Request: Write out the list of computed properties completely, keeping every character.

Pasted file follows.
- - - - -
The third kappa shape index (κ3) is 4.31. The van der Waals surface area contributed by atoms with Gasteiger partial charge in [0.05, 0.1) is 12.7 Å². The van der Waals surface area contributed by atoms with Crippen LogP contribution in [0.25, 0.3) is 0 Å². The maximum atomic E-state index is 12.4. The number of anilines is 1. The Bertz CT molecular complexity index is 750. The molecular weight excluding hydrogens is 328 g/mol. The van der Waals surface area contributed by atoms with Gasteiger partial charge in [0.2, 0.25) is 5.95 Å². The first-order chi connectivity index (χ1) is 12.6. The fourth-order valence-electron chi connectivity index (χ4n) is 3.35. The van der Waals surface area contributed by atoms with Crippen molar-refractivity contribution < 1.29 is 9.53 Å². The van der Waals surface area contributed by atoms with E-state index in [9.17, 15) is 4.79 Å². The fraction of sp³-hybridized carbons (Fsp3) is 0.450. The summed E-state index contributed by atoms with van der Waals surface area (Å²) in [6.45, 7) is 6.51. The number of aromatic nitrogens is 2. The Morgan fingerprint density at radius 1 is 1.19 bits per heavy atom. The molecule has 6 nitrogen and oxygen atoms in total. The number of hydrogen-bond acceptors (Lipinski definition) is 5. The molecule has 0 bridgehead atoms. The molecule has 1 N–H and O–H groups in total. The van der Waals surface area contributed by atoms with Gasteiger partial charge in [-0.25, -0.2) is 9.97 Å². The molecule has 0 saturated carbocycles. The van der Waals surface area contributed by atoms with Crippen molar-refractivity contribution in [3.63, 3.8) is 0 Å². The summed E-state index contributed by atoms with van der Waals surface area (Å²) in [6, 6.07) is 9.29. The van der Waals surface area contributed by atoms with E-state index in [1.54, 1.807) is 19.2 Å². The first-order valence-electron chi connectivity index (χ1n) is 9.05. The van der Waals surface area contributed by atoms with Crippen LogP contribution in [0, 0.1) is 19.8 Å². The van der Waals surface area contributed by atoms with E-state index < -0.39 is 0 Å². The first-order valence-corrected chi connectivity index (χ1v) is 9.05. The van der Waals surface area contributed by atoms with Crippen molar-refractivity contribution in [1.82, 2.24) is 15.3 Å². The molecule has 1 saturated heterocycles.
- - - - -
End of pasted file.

The third kappa shape index (κ3) is 4.31. The van der Waals surface area contributed by atoms with Gasteiger partial charge in [0.05, 0.1) is 12.7 Å². The van der Waals surface area contributed by atoms with Crippen LogP contribution in [0.25, 0.3) is 0 Å². The maximum atomic E-state index is 12.4. The number of anilines is 1. The Bertz CT molecular complexity index is 750. The molecular weight excluding hydrogens is 328 g/mol. The van der Waals surface area contributed by atoms with Gasteiger partial charge in [0.2, 0.25) is 5.95 Å². The first-order chi connectivity index (χ1) is 12.6. The fourth-order valence-electron chi connectivity index (χ4n) is 3.35. The van der Waals surface area contributed by atoms with Crippen molar-refractivity contribution < 1.29 is 9.53 Å². The van der Waals surface area contributed by atoms with E-state index in [9.17, 15) is 4.79 Å². The fraction of sp³-hybridized carbons (Fsp3) is 0.450. The summed E-state index contributed by atoms with van der Waals surface area (Å²) in [6.45, 7) is 6.51. The number of aromatic nitrogens is 2. The Morgan fingerprint density at radius 1 is 1.19 bits per heavy atom. The molecule has 6 nitrogen and oxygen atoms in total. The number of hydrogen-bond acceptors (Lipinski definition) is 5. The molecule has 0 bridgehead atoms. The molecule has 1 N–H and O–H groups in total. The van der Waals surface area contributed by atoms with Gasteiger partial charge in [-0.25, -0.2) is 9.97 Å². The molecule has 0 saturated carbocycles. The van der Waals surface area contributed by atoms with Crippen molar-refractivity contribution in [3.63, 3.8) is 0 Å². The summed E-state index contributed by atoms with van der Waals surface area (Å²) in [6, 6.07) is 9.29. The van der Waals surface area contributed by atoms with E-state index in [1.54, 1.807) is 19.2 Å². The first-order valence-electron chi connectivity index (χ1n) is 9.05. The van der Waals surface area contributed by atoms with Crippen LogP contribution in [0, 0.1) is 19.8 Å². The van der Waals surface area contributed by atoms with E-state index < -0.39 is 0 Å². The first-order valence-corrected chi connectivity index (χ1v) is 9.05. The van der Waals surface area contributed by atoms with Crippen molar-refractivity contribution in [1.82, 2.24) is 15.3 Å². The molecule has 1 saturated heterocycles.